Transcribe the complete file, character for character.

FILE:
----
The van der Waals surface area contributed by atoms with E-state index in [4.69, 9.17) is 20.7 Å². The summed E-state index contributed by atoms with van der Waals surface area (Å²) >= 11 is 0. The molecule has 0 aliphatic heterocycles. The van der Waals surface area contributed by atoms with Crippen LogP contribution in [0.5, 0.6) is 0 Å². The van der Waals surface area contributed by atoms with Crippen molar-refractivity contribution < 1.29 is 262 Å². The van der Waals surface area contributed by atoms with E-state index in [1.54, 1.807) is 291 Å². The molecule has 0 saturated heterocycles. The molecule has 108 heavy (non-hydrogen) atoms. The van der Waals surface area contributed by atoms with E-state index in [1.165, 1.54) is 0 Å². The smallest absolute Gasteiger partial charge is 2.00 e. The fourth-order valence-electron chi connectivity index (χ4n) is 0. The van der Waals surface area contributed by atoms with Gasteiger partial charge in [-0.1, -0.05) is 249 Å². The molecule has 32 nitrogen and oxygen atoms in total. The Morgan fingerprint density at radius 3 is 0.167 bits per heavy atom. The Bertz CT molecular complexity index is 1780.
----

The van der Waals surface area contributed by atoms with E-state index in [4.69, 9.17) is 20.7 Å². The summed E-state index contributed by atoms with van der Waals surface area (Å²) >= 11 is 0. The molecule has 0 aliphatic heterocycles. The van der Waals surface area contributed by atoms with Crippen LogP contribution in [0.5, 0.6) is 0 Å². The van der Waals surface area contributed by atoms with Crippen molar-refractivity contribution < 1.29 is 262 Å². The van der Waals surface area contributed by atoms with E-state index in [1.54, 1.807) is 291 Å². The molecule has 0 saturated heterocycles. The molecule has 108 heavy (non-hydrogen) atoms. The van der Waals surface area contributed by atoms with E-state index in [1.165, 1.54) is 0 Å². The smallest absolute Gasteiger partial charge is 2.00 e. The fourth-order valence-electron chi connectivity index (χ4n) is 0. The van der Waals surface area contributed by atoms with Gasteiger partial charge in [-0.1, -0.05) is 249 Å². The molecule has 32 nitrogen and oxygen atoms in total. The Morgan fingerprint density at radius 3 is 0.167 bits per heavy atom. The Bertz CT molecular complexity index is 1780.